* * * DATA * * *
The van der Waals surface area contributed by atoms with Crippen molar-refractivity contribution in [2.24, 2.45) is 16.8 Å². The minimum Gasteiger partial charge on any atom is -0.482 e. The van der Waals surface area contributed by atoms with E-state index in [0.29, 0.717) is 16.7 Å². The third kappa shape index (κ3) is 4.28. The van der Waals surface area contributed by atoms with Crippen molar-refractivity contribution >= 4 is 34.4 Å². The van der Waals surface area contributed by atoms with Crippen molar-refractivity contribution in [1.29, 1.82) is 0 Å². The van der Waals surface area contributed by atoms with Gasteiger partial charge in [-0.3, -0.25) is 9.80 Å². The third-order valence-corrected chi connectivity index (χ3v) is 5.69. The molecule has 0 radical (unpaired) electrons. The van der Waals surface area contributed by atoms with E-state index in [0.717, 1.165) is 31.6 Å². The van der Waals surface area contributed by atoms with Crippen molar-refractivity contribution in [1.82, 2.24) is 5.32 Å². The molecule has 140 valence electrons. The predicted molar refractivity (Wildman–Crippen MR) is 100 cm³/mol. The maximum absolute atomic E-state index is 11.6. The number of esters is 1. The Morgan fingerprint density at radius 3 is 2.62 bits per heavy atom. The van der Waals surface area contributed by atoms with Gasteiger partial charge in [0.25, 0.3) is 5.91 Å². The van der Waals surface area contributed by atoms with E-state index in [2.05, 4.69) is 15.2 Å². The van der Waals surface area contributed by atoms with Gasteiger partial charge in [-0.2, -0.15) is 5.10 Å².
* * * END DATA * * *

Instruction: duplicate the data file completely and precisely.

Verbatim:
The van der Waals surface area contributed by atoms with Crippen molar-refractivity contribution in [2.24, 2.45) is 16.8 Å². The minimum Gasteiger partial charge on any atom is -0.482 e. The van der Waals surface area contributed by atoms with E-state index in [0.29, 0.717) is 16.7 Å². The third kappa shape index (κ3) is 4.28. The van der Waals surface area contributed by atoms with Crippen molar-refractivity contribution >= 4 is 34.4 Å². The van der Waals surface area contributed by atoms with Crippen molar-refractivity contribution in [1.29, 1.82) is 0 Å². The van der Waals surface area contributed by atoms with Gasteiger partial charge in [-0.3, -0.25) is 9.80 Å². The third-order valence-corrected chi connectivity index (χ3v) is 5.69. The molecule has 0 radical (unpaired) electrons. The van der Waals surface area contributed by atoms with E-state index in [0.717, 1.165) is 31.6 Å². The van der Waals surface area contributed by atoms with Crippen molar-refractivity contribution in [1.82, 2.24) is 5.32 Å². The molecule has 140 valence electrons. The predicted molar refractivity (Wildman–Crippen MR) is 100 cm³/mol. The maximum absolute atomic E-state index is 11.6. The number of esters is 1. The Morgan fingerprint density at radius 3 is 2.62 bits per heavy atom. The van der Waals surface area contributed by atoms with Gasteiger partial charge in [0.25, 0.3) is 5.91 Å². The van der Waals surface area contributed by atoms with E-state index in [2.05, 4.69) is 15.2 Å². The van der Waals surface area contributed by atoms with Gasteiger partial charge in [-0.2, -0.15) is 5.10 Å².